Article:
Pepped-up pensions beckon for late retirees
8 November 2007, MADRID - The government is offering incentives to workers to retire later as part of efforts to shore up the Spanish pension system in the face of an increasingly ageing population.
8 November 2007
MADRID - The government is offering incentives to workers to retire later as part of efforts to shore up the Spanish pension system in the face of an increasingly ageing population.
Labor Minister Jesús Caldera said yesterday he expects approval soon of the new law offering employees a 3-percent increase in the state pension they receive for every year they work after the legal retirement age of 65 up to a maximum of five years.
The government has ruled out following the path of countries such as Germany in raising the retirement age.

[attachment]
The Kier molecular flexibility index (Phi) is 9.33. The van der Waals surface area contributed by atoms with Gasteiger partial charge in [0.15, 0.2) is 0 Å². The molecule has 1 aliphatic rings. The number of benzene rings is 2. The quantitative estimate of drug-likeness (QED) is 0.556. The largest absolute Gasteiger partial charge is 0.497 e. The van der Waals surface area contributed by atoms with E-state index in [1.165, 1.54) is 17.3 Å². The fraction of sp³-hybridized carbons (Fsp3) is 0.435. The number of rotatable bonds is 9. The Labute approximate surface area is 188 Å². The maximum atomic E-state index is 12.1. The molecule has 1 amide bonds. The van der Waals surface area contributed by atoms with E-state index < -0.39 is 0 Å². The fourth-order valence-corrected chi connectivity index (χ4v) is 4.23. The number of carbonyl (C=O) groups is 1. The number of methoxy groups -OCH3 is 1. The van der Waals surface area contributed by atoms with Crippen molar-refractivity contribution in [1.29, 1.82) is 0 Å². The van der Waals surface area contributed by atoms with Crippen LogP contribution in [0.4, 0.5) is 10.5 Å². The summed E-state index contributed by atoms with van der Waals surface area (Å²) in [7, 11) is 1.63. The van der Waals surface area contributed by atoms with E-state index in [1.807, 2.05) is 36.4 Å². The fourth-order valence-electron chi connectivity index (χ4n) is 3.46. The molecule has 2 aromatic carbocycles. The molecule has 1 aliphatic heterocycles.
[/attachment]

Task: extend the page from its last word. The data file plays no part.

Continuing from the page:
Caldera said the new measures would ensure "good future prospects for the maintenance" of the state pension system.
Spaniards' life expectancy has increased by two years over the last decade and has surpassed 80 for the first time. Women can expect to live around six years more than men, with life expectancy among the female population at 83.48 years as of 2005 compared to 76.96 years for men.
At the same time, Spain has one of the lowest birth rates in the world. This has been only partly offset by an influx of some 4 million immigrant workers in the past few years.
The IMF estimates that Spain will have to work out 8.5 percent of its GDP by 2050 in the form of age-related public spending.
[Copyright EL PAÍS, SL. 2007]
Subject: Spanish news